The team around Markus Roth from the TU Darmstadt has been working together with the LLNL for many years in the field of the civil use of the fusion. In doing so, however, they follow the principle of “direct drive”, in which the capsule is driven directly by laser beams – and is not located in a cavity. In addition, Focused Energy relies on a specially designed target, into which the laser energy is to be better coupled, and on several fast laser pulses in succession: The fuel, which has already been compressed by the first pulse, is again bombarded with a short-pulse petawatt laser. This could simplify the ignition process and start a fusion reaction more quickly.

The Munich start-up Marvel Fusion, which recently announced a private-public partnership with Colorado State University, wants to use laser bombardment to ignite a boron-proton fusion. This is actually even more difficult than the fusion of deuterium and hydrogen because it requires higher temperatures, but it has technical advantages when using the released fusion energy.

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An extremely powerful laser fires a very, very short pulse – focused on a spot only a few microns in diameter. The pellet is “nanostructured” to better couple the energy. Physically, what exactly happens inside the pellet is not fully understood. According to current computer simulations, the script looks something like this: if the laser pulse is fast and intense enough, its electric field accelerates electrons in the pellet. This charge transfer in turn creates a strong electric field that pushes protons inwards from the pellet surface, while the boron nuclei hardly move because of their high mass. If the intensity of the laser pulse is high enough, the protons get enough energy to overcome the repulsion of the boron nuclei and fuse with them.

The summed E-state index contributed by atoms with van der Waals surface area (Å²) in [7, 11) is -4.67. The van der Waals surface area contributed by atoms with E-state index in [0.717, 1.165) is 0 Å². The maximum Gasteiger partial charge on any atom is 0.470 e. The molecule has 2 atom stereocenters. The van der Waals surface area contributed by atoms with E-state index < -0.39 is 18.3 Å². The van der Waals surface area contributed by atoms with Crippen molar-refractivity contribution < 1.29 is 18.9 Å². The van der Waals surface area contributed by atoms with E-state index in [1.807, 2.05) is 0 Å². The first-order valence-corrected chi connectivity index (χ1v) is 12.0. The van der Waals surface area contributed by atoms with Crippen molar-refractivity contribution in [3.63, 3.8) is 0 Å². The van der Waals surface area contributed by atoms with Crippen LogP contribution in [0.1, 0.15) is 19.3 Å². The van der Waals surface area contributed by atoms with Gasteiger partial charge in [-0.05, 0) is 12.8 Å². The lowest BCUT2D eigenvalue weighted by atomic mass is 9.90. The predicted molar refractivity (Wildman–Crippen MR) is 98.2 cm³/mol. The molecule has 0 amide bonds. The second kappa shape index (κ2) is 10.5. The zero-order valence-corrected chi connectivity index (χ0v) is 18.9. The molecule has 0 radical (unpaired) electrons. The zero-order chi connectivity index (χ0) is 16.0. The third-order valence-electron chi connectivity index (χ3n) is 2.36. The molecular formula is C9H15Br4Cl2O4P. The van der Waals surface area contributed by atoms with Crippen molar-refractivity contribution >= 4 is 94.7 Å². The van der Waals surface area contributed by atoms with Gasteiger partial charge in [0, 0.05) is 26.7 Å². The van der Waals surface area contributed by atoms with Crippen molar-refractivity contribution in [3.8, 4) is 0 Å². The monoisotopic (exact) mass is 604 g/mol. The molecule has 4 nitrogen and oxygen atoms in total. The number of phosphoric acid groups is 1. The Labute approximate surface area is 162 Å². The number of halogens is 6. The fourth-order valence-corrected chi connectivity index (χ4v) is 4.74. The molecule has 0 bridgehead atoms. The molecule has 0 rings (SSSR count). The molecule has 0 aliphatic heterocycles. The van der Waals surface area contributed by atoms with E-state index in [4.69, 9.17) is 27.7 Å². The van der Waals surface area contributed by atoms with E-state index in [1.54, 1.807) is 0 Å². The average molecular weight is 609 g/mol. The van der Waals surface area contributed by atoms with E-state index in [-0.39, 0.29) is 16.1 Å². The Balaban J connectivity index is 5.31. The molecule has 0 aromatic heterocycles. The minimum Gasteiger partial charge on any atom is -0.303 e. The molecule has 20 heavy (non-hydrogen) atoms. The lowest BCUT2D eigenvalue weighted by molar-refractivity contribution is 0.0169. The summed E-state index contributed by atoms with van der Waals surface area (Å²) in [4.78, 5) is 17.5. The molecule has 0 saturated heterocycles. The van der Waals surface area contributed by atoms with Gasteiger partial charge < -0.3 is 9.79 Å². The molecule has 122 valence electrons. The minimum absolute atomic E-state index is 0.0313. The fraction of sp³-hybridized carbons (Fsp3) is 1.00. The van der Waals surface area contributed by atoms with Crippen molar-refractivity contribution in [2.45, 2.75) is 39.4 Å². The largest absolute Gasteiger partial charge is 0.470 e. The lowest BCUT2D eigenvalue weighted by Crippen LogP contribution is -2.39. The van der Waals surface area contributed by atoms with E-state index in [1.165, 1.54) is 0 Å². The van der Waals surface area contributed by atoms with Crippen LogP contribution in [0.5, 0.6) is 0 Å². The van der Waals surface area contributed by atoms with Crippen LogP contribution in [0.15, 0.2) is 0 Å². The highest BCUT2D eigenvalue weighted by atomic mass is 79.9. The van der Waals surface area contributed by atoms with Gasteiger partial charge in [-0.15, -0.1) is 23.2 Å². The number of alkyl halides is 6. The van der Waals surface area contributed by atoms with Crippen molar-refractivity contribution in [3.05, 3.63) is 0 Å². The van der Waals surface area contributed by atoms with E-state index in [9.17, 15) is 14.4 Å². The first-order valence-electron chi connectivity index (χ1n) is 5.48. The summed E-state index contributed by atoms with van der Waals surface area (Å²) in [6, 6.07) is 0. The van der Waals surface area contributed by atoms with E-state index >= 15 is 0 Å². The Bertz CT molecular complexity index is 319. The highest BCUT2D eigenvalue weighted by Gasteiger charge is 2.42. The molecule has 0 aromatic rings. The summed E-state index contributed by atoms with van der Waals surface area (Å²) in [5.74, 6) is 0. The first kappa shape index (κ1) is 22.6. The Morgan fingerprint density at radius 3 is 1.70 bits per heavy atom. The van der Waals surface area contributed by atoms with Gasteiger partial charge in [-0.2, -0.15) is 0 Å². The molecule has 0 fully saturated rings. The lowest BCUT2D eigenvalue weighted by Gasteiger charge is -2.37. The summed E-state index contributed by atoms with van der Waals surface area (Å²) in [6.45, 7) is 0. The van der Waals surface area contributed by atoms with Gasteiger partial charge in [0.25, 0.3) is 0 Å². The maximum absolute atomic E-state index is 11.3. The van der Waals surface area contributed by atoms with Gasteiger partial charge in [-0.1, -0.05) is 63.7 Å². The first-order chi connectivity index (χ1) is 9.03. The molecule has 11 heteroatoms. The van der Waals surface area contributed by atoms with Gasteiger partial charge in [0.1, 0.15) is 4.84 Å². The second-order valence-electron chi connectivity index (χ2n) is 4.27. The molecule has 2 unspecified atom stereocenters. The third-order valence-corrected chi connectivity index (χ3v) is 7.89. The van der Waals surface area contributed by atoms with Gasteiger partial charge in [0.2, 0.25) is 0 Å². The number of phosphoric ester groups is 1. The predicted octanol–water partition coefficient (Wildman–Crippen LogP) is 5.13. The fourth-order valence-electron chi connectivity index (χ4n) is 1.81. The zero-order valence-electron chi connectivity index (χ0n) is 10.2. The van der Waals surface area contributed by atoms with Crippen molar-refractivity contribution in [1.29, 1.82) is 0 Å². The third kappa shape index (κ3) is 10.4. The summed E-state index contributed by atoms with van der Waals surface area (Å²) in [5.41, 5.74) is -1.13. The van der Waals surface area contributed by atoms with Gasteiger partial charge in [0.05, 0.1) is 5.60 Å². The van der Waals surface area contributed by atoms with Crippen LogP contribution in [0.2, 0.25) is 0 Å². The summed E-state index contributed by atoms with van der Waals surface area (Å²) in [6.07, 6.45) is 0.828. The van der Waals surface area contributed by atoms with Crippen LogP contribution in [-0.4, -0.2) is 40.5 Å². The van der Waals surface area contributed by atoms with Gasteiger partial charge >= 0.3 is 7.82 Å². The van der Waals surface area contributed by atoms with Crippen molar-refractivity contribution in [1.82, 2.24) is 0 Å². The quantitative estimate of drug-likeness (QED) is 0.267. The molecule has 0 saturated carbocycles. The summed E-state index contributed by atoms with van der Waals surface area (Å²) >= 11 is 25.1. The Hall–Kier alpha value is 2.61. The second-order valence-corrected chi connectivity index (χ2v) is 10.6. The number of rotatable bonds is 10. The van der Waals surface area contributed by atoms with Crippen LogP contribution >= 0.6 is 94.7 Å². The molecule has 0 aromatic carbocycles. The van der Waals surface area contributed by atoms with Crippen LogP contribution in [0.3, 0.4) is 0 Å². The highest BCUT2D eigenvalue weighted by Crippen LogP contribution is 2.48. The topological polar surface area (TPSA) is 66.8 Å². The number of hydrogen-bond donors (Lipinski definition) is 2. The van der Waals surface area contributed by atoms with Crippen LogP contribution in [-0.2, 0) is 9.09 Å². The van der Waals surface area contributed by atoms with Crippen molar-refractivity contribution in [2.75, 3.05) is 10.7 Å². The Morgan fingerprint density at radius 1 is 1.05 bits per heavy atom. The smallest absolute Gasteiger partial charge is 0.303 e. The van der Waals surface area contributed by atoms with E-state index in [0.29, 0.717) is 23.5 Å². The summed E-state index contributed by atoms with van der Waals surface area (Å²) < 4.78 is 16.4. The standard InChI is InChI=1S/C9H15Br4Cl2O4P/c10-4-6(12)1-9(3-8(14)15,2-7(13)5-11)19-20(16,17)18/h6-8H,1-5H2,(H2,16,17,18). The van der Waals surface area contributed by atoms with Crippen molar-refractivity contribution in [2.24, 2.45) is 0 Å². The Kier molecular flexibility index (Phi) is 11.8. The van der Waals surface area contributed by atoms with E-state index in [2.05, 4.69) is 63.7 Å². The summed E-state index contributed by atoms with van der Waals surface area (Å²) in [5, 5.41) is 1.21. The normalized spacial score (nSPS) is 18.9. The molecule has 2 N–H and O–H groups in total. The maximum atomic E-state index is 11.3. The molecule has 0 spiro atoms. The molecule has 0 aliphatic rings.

In fact, as early as 2005, Russian physicists succeeded for the first time in igniting a proton-boron fusion using lasers in the laboratory. A team of researchers led by Vadim Belyaev from the Central Research Institute for Mechanical Engineering in Korolev fired laser pulses at boron-containing polyethylene pellets that lasted a little over a trillionth of a second. Since then, other researchers have fused protons and boron on a handful of occasions, increasing the yield of alpha particles each time. The difficulty, however, lies in keeping the fusion reaction going and making sure that as much of the fuel as possible is actually being used for fusion, rather than just flying apart.

The problem of further increasing the yield of fusion, keeping the first spark alive and turning it into a fire is something all laser fusion projects have in common. Focused Energy and Marvel Fusion must first build new high-power, short-pulse lasers. And the LLNL continues to experiment with pulse shape, wind speed and size of the pellets, but still has a long way to go. In order to achieve a real break even, the researchers would have to get a hundred times more energy out of the fusion than before. In order to use the whole thing practically, they would also have to drastically increase the number of shots per day: Currently, the large laser can fire once a day.